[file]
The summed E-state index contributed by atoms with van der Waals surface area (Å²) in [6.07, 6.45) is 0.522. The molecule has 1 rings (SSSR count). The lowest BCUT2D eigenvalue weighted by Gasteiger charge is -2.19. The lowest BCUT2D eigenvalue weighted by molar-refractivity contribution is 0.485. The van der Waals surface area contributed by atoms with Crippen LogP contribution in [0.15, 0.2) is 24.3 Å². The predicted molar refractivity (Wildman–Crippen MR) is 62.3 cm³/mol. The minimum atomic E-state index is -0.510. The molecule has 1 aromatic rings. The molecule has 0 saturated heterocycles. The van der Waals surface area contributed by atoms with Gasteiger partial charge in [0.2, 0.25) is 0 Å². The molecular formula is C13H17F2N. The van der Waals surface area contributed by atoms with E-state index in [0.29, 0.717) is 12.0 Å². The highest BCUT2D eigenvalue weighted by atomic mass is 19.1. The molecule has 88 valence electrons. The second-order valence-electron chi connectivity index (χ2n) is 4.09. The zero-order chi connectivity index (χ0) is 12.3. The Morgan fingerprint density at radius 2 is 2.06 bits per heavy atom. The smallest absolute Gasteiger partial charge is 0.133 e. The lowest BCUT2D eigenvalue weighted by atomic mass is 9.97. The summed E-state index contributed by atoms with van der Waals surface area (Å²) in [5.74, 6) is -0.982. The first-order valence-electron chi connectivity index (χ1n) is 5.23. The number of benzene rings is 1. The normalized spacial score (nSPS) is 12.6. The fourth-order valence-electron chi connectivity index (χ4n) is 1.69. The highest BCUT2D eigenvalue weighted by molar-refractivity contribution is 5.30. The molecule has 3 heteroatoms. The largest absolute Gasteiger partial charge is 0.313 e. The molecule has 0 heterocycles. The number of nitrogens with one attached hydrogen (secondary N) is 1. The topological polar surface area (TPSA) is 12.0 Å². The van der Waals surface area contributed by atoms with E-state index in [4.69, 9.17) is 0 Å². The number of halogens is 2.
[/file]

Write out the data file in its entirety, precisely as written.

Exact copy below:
The summed E-state index contributed by atoms with van der Waals surface area (Å²) in [6.07, 6.45) is 0.522. The molecule has 1 rings (SSSR count). The lowest BCUT2D eigenvalue weighted by Gasteiger charge is -2.19. The lowest BCUT2D eigenvalue weighted by molar-refractivity contribution is 0.485. The van der Waals surface area contributed by atoms with Crippen LogP contribution in [0.15, 0.2) is 24.3 Å². The predicted molar refractivity (Wildman–Crippen MR) is 62.3 cm³/mol. The minimum atomic E-state index is -0.510. The molecule has 1 aromatic rings. The molecule has 0 saturated heterocycles. The van der Waals surface area contributed by atoms with Gasteiger partial charge in [0.2, 0.25) is 0 Å². The molecular formula is C13H17F2N. The van der Waals surface area contributed by atoms with E-state index in [0.29, 0.717) is 12.0 Å². The highest BCUT2D eigenvalue weighted by atomic mass is 19.1. The molecule has 88 valence electrons. The second-order valence-electron chi connectivity index (χ2n) is 4.09. The zero-order chi connectivity index (χ0) is 12.3. The Morgan fingerprint density at radius 2 is 2.06 bits per heavy atom. The smallest absolute Gasteiger partial charge is 0.133 e. The lowest BCUT2D eigenvalue weighted by atomic mass is 9.97. The summed E-state index contributed by atoms with van der Waals surface area (Å²) in [5.74, 6) is -0.982. The first-order valence-electron chi connectivity index (χ1n) is 5.23. The number of benzene rings is 1. The normalized spacial score (nSPS) is 12.6. The fourth-order valence-electron chi connectivity index (χ4n) is 1.69. The highest BCUT2D eigenvalue weighted by molar-refractivity contribution is 5.30. The molecule has 3 heteroatoms. The largest absolute Gasteiger partial charge is 0.313 e. The molecule has 0 heterocycles. The number of nitrogens with one attached hydrogen (secondary N) is 1. The topological polar surface area (TPSA) is 12.0 Å². The van der Waals surface area contributed by atoms with E-state index in [4.69, 9.17) is 0 Å². The number of halogens is 2.